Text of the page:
Falling in love with Sumatra
The next day we went to the island Samosir in the middle of the Lake Toba, in the centre of Sumatra, a most beautiful island in a beautiful lake, just like a dream.
I could see that Sumatra was different from Java, and slowly but surely I fell in love with this fascinating great island Sumatra. I remember that my father had told me that he was fascinated by Sumatra and that he was very sorry when the plantation where he worked for was closed down because of the malaise in 1934. I can now very well understand his feelings about having to leave this beautiful island in those days.
Agnes and I didn’t eat in the Hotel but we went to a small Indonesian restaurant where the meals were really delicious. The restaurant belonged to a very nice young couple.
When everybody was served the young man took his guitar and started playing and singing Indonesian and even some old Dutch songs, later on his wife joined him and she really had the voice of an angel.
On the Lake we could see the lights of some small boats passing by, and still having the taste of that nice meal we just finished, these two young Indonesians singing and playing guitar, Agnes and I both felt completely at home, as if we had always been there.
The Indonesians are so friendly, so polite and so relaxed.
When we were back in the hotel room, Agnes said: “The Netherlands really lost a paradise when we lost the Netherlands East Indies forever”. She was so right!
The next day we went for a long walk to a place called Ambarita, where we visited the old Batak homes. An old man asked us to sit on the chairs of stone because he was going to tell us the true story about these houses, since was a descendant from the last king, he knew what he was talking about.
Long ago in these houses lived the kings and princes from Ambarita, those kings had seven wives and many children. He told us that in the old days the Bataksl ate human flesh, so when a thief was captured in the village, he stayed four day in prison, that was underneath the houses together with the animals.
After those four days he was placed on a large flat stone, blindfolded, and then his belly was treated with a small knife and afterwards sprinkled with lemon. Next the thief was placed on another stone where the headsman chopped the poor man’s head off. But if the headsman didn’t succeed to chop the head of the thief in one time, then the head of the headsman would be chopped off as well. When all was done correctly, the king, his wives and children had to drink the blood for that would make them strong. The rest of the body went into a big pot to be stewed. Only the head was thrown in the lake.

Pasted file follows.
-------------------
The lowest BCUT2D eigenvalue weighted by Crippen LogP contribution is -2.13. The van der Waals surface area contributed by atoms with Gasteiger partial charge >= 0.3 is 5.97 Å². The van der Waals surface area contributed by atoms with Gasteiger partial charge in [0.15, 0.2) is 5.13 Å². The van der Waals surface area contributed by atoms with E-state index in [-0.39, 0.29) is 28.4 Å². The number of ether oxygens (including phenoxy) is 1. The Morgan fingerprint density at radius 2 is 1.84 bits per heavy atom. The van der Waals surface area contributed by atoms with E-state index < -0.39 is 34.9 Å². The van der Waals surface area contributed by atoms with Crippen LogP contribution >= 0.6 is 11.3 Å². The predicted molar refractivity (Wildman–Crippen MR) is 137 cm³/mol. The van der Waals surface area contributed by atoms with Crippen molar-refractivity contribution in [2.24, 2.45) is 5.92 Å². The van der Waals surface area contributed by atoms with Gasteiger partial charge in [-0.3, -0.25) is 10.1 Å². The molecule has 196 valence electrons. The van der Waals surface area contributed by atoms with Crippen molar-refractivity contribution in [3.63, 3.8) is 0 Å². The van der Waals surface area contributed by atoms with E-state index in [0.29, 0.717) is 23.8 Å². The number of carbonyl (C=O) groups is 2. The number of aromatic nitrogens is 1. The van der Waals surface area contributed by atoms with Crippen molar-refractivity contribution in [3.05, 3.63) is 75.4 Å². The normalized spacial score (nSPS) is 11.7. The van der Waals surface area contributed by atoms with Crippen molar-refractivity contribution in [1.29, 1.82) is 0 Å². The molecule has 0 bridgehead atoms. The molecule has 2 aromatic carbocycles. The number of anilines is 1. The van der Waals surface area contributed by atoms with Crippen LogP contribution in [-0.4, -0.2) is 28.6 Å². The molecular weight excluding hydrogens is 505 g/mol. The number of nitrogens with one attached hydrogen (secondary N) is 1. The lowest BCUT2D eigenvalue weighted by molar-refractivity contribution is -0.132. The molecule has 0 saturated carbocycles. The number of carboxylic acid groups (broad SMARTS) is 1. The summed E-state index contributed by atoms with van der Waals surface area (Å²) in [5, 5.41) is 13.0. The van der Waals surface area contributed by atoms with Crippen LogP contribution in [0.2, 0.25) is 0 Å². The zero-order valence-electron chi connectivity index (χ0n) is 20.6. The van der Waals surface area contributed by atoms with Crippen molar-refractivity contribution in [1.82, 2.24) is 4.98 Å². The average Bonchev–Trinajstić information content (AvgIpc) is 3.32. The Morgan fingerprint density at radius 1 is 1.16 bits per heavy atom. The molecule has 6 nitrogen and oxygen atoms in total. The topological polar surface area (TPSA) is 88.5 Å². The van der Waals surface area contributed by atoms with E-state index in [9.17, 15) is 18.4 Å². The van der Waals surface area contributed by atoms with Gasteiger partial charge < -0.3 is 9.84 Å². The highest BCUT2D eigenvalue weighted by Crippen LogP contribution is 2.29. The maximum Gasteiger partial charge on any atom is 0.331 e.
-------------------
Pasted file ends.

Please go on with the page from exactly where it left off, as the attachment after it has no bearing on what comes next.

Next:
These situations continued until the missionaries arrived in Ambarita and all the Bataks became Christians. The last king was buried as a Christian in 1857 and our prince told us that today all Bataks on the Samosir island are Christians.
The island is very beautiful and everywhere we saw the Bougainvillea in bloom it really looked so pretty, Samosir is an island to stay forever.
We walked back to our hotel and then for the rest of the evening to our love small Indonesian restaurant. Agnes had told several Dutch people also in staying in our hotel about this small restaurant where the food was delicious and where the young owners could sing like angels! Well that same evening the small restaurant was full of Dutch people (most of them came like us from the former Dutch East Indies) and we where all singing the songs together with the two happy looking young owners of this lovely small Indonesian restaurant. The young owner told Agnes and me that he hadn’t been so happy since a very long time. Later in the evening his young wife who had done all the cooking, came to sit next to me, took my hands and said; “You look so very happy”. She was right, when we had to leave the former Dutch East Indies in the very beginning of 1946 I had felt so completely lost, so deeply sad and now in 1996 that I was back to this beautiful country with its fine people, yes I was very happy indeed.
On the boat to Samosir
Batak houses from the kings from Ambarita
Two Batak children